• Mosaic Theater

Interview with Alexandra Petri




Question 1 (Mosaic):  Could you describe your writing life for us? You opine. Blog. Tweet. Write a syndicated column. And write (and rewrite) plays.  Why plays? Of course plays! It truly feels like witchcraft getting to put words on a page and then see them come to life, and I never get tired of it. My favorite genre of writing, whether it's columns or plays or anything else, is when I take an erroneous idea seriously and try to figure out how it would play out, all the nonsense things that would have to also be true if it were true. I love the kind of alternative world that you create for yourself when you live inside a lie. Like when people were talking about crisis actors: okay, so what is the crisis audition process like? Are there callbacks? Just trying to walk around inside an absurd idea long enough that people can see what a universe it creates for you. And plays to me are a fascinating way of getting to that. They're a way to use just words to create this weird space that people have to live in with you for a while, and I love that. Also I love that in plays you can control what people say to each other; conversations can have winners and losers; you can set people up for zingers in ways that I always wish my actual conversations would but they never seem to.  Question 2 (Mosaic):    How did William F. Buckley and Gore Vidal enter your consciousness?   Why Buckley and Vidal now?  And why this play after the film "Best of Enemies?"  There's a saying, "if two people always agree, one of them is unnecessary," and if that's true, Vidal and Buckley are both absolutely vital. I had always vaguely known about both of them; you can't wander through a used bookstore without bumping into several copies of Vidal's Chronicles of Empire, which I think would both gratify and bother him, and the seersucker ghost of Buckley still echoes through modern conservatism, on and off campus. Of course Buckley was a movement-builder and Vidal felt that he was sounding this vatic note alone uphill both ways in blinding snowstorms, sometimes correctly and sometimes in-. When I saw "Best of Enemies," I became absolutely obsessed with them. I started watching the debates over and over again, trying to figure out why I was so fascinated with them. They're both these strange sui generis figures, both spring from privilege, but they also take this amazing delight in kind of inventing themselves in opposition to what they see as the malign forces around them. They have accents that have to be heard to be believed! The debates themselves are so wonderfully theatrical I wanted to see them onstage, but the great thing about a play is it doesn't have to just be the debates. It can also try to solve a puzzle. One of my favorite classic plays is Frogs, whose thesis, like most Aristophanes plays, is, well, things are bad now. How do we fix it? Maybe if we went down into Hades and brought back one of the old great poets, we could fix things. I think the idea that you can go bring some zombie person or idea back and it will solve things for you is an incredibly seductive one, as we saw in 2016, and that's the idea that this play wants to take seriously. In "Watchmen" (everyone should watch "Watchmen") there's this line, it's dangerous to take someone else's nostalgia. I think this play is about nostalgia. What are we nostalgic for, exactly? Should we be? How has nostalgia stuck us where we are now? It's been fun to play around in a fictional world created by nostalgia and the stories people tell about themselves and others, and try to show the answer to that question.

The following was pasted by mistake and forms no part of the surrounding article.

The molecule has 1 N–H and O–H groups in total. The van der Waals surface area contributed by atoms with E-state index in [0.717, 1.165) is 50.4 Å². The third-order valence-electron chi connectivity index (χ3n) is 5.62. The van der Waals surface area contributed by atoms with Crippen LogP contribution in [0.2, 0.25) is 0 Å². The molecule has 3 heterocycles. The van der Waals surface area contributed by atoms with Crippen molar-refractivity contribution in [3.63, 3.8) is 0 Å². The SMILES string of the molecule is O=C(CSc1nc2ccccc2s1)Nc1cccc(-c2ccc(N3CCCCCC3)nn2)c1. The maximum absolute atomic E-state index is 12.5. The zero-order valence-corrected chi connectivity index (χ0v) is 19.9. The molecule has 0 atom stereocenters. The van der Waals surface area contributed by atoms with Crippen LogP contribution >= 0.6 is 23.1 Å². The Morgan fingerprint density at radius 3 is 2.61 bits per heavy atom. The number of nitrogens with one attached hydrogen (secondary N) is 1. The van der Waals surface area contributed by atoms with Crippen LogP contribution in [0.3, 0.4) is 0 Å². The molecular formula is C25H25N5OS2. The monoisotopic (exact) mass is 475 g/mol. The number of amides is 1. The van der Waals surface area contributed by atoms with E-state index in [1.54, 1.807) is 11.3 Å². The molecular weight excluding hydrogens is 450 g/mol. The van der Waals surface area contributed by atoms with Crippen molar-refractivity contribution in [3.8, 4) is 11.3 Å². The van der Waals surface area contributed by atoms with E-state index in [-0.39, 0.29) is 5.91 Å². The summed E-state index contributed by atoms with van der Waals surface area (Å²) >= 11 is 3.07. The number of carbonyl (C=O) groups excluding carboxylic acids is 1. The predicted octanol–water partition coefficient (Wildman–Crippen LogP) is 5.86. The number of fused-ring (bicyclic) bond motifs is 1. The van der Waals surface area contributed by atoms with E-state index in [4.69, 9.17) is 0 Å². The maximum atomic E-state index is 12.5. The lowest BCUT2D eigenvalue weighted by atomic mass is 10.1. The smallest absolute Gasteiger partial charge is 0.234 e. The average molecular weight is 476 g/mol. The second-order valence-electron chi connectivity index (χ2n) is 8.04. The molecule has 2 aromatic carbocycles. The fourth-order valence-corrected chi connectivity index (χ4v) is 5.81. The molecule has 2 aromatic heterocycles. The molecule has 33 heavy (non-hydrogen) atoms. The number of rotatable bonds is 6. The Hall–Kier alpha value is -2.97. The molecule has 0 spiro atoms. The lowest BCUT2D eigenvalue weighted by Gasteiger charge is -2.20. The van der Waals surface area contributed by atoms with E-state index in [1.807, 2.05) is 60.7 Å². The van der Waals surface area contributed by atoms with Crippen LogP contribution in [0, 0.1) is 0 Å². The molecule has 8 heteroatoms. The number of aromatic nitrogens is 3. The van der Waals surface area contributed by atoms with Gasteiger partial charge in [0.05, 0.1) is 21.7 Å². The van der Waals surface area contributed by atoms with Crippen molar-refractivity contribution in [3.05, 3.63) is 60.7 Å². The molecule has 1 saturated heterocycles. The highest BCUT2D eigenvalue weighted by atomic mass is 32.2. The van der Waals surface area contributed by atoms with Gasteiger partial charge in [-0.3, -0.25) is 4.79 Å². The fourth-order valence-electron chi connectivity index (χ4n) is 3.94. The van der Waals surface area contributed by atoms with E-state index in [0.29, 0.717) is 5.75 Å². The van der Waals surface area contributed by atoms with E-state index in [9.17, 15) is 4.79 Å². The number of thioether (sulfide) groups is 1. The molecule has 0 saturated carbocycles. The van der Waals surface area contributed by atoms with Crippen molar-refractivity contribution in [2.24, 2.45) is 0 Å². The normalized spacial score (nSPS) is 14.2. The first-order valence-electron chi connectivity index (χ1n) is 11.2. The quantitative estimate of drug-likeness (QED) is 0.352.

Question 3: The Vidal-Buckley debates happened around the Republican & Democratic conventions of 1968.  But this play takes place now, and the debates are re-created.  How do the politics of '68 election speak to where we are now? I think '68 was a year when lots of things broke. The fascinating thing is how many of the debates they were having then are the same as the ones we're having now, just in a different verbal guise. Questions of racial justice, so-called law and order, American imperialism, wealth disparity -- these are all still with us.  Question 4: You've done a ton of research about Buckley and Vidal. Give a sense of  other colorful characters from history who enter this play?  Who have you enjoyed writing most and why? This is tough! I am someone whose idea of a good afternoon is to sit down and watch Norman Mailer yell at Janet Flanner and Dick Cavett about FINGER BOWLS -- it's amazing television! -- so this is like choosing a favorite child. I assume. Maybe if I were a parent I would have one obvious favorite child and this would not be an issue. I loved hearing from the people they hated! James Baldwin and Truman Capote, for instance. One of the things I loved most about this research process was learning just how enmeshed their lives were with the lives of so many people who wouldn't even occur to you and didn't even make it into the show. Gossip elevated to the level of history is one of my favorite genres of history, and Vidal's memoirs are full of it -- Eleanor Roosevelt, all his weirdest encounters with the Kennedys, Princess Margaret. He visited Paris and dropped by Proust's favorite brothel! And then of course you have Buckley who is friends with everyone from Ronald Reagan to Ken Galbraith and who also has all these strange footnotes like his long correspondence with Art Buchwald about their rental car status. Just so many strange and fascinating connections! Honestly, though, Buckley and Vidal themselves.  Question 5: What do you hope audiences (young and old) get out of seeing your new play in this particular moment? I hope it is amusing and instructive! I hope it reminds them of the past enough to hint why you wouldn't want to be trapped there. I think of the play as an escape room and I hope they will find the door in it.